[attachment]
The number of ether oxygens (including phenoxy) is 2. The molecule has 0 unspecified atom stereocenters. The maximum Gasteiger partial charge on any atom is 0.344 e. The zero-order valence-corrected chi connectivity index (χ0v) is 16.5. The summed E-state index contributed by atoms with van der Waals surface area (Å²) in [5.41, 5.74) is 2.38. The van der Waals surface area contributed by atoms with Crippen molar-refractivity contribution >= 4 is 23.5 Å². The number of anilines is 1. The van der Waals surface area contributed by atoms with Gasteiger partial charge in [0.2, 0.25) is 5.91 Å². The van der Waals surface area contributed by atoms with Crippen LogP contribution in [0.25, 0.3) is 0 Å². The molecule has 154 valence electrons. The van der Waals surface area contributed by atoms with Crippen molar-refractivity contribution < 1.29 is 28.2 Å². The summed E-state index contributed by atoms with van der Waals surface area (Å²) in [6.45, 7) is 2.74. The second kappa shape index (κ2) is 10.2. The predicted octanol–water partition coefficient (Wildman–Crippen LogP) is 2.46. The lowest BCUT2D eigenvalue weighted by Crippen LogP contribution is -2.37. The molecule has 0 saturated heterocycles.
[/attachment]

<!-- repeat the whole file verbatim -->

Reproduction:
The number of ether oxygens (including phenoxy) is 2. The molecule has 0 unspecified atom stereocenters. The maximum Gasteiger partial charge on any atom is 0.344 e. The zero-order valence-corrected chi connectivity index (χ0v) is 16.5. The summed E-state index contributed by atoms with van der Waals surface area (Å²) in [5.41, 5.74) is 2.38. The van der Waals surface area contributed by atoms with Crippen molar-refractivity contribution >= 4 is 23.5 Å². The number of anilines is 1. The van der Waals surface area contributed by atoms with Gasteiger partial charge in [0.2, 0.25) is 5.91 Å². The van der Waals surface area contributed by atoms with Crippen LogP contribution in [0.25, 0.3) is 0 Å². The molecule has 154 valence electrons. The van der Waals surface area contributed by atoms with Crippen molar-refractivity contribution < 1.29 is 28.2 Å². The summed E-state index contributed by atoms with van der Waals surface area (Å²) in [6.45, 7) is 2.74. The second kappa shape index (κ2) is 10.2. The predicted octanol–water partition coefficient (Wildman–Crippen LogP) is 2.46. The lowest BCUT2D eigenvalue weighted by Crippen LogP contribution is -2.37. The molecule has 0 saturated heterocycles.